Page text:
But don't get the idea that it started out with perfect proportions or that the trio, soon to be joined by a general contractor, lacked for big ideas. Along with simplifying the facade and tricking out the portico, they aimed to replace the McGarage, slip in a mudroom, and add on in back, with one wing holding a library-office, the other a new kitchen and family room. Two new fireplaces and a screened porch would also appear downstairs. Upstairs, the redo would eliminate one bedroom and create a 600-square-foot master suite edging into the space over the new garage.
Shown: The slate-tiled mudroom is tucked inside a stepped-back addition that opens to a gravel drive.
After the family moved into the home of relatives nearby, GCs Bill Siegenthaler and Tom Kubicka stripped the house down to its framing and hardwood floors and removed nearly half of the interior walls. Then they enlarged the footprint and began assembling the pieces. DeGraw concentrated cozy spots at the back and more formal rooms toward the front, where he replaced the straight-up stairs with a set that goes up two steps to a landing, then turns, making a longer, gentler climb.
Shown: A paneled staircase and traditional trim tie the foyer to the dining room.
A period vibe flows, in DeGraw's words, from "the sum total of the parts." From the outside, the eye takes in all-wood windows with narrow muntins and traditional trim, roof shingles and siding made of cedar, copper gutters, and a step-back at the far end of the 24-foot-long garage that makes it look 4 feet shorter. Inside, solid doors, hefty trim, and deep window wells—a by-product of making the first floor flush with the second—partner with the 8-foot ceilings to evoke an earlier time.
An even bigger trick was getting all this done in 10 months. "I brag about it," says Siegenthaler.
Shown: Crown molding, wainscoting, and a collection of salvaged windows give the dining room a new-old look.
He and DeGraw both credit the homeowners for staying on top of the job and knowing exactly what they wanted, and when and where. Christine pinned up the snapshot of the Manchester house where all could see it and produced magazine clips and notes from house tours to help guide decisions about design and construction. "Call me a copycat," she declares cheerfully.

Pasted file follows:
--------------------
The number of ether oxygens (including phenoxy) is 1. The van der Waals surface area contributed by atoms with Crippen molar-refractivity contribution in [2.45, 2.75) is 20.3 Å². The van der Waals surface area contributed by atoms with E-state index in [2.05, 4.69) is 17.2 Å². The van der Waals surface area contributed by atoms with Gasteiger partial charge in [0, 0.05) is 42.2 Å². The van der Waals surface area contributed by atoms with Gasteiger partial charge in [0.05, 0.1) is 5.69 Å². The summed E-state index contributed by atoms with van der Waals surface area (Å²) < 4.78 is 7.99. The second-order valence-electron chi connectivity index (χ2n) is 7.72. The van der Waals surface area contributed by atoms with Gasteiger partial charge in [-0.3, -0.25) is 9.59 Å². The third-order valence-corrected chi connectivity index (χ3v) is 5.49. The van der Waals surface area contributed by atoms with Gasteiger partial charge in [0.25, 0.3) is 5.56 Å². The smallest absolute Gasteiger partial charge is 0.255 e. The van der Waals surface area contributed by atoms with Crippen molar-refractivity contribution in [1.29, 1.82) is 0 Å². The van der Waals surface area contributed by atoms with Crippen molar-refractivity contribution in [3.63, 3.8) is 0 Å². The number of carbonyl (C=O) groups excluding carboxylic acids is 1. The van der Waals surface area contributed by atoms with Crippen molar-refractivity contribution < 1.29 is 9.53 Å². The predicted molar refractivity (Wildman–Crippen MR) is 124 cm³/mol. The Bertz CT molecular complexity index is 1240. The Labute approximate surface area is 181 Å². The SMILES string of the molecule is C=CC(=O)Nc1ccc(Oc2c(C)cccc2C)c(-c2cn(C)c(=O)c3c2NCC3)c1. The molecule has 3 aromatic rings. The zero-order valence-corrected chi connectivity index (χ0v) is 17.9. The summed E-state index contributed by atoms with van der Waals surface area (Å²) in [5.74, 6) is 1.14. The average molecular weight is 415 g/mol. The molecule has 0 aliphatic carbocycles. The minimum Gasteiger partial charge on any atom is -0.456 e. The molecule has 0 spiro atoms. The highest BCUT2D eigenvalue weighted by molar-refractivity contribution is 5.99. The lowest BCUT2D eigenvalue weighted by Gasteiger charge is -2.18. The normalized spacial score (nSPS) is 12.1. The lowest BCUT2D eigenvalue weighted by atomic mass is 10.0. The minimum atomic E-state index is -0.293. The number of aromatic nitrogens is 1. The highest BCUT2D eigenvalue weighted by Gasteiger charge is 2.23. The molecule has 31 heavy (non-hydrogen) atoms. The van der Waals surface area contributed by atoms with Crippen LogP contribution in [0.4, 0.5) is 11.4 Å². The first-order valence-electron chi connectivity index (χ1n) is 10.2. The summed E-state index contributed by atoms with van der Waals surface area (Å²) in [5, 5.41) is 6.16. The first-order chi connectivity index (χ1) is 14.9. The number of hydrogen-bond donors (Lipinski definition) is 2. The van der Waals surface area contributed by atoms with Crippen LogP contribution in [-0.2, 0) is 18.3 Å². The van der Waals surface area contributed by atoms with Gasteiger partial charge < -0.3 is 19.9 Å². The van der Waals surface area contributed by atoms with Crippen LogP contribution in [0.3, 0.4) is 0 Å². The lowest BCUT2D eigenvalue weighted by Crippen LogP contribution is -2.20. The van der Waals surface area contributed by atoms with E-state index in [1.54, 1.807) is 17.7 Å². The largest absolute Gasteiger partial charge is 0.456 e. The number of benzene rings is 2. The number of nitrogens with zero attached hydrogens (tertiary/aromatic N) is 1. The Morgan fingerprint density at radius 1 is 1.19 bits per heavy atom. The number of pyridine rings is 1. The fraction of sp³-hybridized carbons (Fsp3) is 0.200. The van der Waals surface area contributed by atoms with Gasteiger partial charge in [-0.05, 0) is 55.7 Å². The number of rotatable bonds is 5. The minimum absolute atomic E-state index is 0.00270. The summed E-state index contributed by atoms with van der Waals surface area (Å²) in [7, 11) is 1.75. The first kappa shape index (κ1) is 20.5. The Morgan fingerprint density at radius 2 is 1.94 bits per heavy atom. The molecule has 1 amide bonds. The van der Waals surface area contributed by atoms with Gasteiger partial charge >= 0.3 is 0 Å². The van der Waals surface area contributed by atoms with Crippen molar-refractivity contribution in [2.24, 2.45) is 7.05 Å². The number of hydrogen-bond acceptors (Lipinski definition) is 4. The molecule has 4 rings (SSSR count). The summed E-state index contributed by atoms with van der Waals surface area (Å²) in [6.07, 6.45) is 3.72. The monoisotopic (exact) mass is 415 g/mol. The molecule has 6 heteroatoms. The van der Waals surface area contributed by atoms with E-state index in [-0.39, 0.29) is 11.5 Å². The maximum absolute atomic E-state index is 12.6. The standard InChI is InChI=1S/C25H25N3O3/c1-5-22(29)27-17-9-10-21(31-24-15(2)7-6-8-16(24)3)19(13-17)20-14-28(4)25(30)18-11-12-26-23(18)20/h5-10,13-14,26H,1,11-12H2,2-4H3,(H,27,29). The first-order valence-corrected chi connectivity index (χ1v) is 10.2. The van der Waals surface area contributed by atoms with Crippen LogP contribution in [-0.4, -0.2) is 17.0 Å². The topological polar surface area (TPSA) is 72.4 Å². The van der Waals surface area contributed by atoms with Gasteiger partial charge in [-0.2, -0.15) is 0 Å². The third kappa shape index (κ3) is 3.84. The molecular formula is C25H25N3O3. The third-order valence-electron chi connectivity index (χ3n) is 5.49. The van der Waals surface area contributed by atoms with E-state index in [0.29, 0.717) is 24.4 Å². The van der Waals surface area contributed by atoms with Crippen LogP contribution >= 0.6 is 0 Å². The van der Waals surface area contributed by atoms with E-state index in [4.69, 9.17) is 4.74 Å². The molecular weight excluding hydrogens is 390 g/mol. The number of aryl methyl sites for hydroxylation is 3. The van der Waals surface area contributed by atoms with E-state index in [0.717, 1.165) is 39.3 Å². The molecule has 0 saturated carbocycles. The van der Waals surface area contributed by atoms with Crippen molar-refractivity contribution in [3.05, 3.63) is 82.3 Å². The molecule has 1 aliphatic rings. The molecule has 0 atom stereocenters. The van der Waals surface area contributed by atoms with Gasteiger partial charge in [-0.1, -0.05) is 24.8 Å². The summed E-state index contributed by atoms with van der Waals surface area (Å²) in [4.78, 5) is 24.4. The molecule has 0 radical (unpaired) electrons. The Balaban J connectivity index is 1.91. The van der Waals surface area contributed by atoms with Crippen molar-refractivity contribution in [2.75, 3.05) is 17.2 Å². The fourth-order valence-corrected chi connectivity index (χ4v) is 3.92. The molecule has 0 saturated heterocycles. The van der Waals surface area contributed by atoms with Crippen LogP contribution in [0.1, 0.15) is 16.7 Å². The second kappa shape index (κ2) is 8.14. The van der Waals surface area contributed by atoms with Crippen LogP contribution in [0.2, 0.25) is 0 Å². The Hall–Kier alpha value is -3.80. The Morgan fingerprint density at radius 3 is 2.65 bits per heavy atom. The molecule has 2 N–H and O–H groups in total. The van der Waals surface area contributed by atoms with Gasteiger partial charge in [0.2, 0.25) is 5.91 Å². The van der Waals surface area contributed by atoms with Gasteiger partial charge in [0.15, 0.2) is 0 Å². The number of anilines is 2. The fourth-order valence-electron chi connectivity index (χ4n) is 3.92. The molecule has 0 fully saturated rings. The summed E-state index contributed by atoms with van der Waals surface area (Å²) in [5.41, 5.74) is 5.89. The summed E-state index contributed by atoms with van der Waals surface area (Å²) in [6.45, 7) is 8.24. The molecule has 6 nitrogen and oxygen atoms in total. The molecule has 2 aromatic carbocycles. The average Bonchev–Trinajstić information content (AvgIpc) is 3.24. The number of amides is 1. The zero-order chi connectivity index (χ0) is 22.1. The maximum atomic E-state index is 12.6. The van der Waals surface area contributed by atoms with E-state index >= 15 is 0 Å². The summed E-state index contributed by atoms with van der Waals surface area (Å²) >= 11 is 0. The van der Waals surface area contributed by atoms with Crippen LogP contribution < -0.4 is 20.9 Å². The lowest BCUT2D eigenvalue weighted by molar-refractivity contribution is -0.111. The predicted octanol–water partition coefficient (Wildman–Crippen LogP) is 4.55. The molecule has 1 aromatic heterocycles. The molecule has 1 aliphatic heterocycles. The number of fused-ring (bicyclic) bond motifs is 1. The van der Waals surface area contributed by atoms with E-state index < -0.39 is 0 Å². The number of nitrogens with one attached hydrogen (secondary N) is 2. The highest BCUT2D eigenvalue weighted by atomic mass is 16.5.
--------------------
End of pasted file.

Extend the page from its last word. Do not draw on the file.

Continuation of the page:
Shown: The butler's pantry provides storage space for dishes and glassware and a staging area for formal meals in the dining room.
Wallpaper: York Wall Coverings
She also calls herself a Type A, who did not waste time second-guessing choices in appliances, backsplash materials, and the like. "If the tile was needed by the 7th," Christine says, "it was there by the 5th."
Shown: Ivory cabinets, framed beadboard backsplashes, quartersawn oak flooring, and a table-style island give the open kitchen an inviting period vibe.
Work moved forward so smoothly, in fact, that the team realized they could make an unscheduled stop in the attic—which they turned into a generous crafts room—and still be done two months short of a year.
Shown: A red-hued palette warms up the family room.
A traditional post with chamfered corners sets off the family room while reinforcing the detail in its coffered ceiling.
A vintage-style worktable found its way into the crafts room, where it extends an invitation to the daughter to work with clay and her parents to fiddle with floor plans. "We like projects!" Christine says. Indeed, next up is one part of the new-old house you haven't yet heard much about. Says Christine, who is already relishing the task, "We're about to do the basement."
Shown: The multitasking crafts room sits over a bedroom and under the new roofline.
The kitchen steps down to the family-TV room. Paneling and other woodwork unify the distinct spaces.
With its built-in banquette and sunny windows, this cozy spot is set apart from the cooking zone but still convenient to the fridge.
Wallpaper wraps the room, which also holds a shower and twin vanities with bracketed marble shelves.
The screened porch noses into the backyard, in warm months serving as an extension of the family room.
A well-composed portico with a wood-lined barrel-vault ceiling now graces the 1960s house.
The rear additions, first- and second-floor layouts, and garage are also new.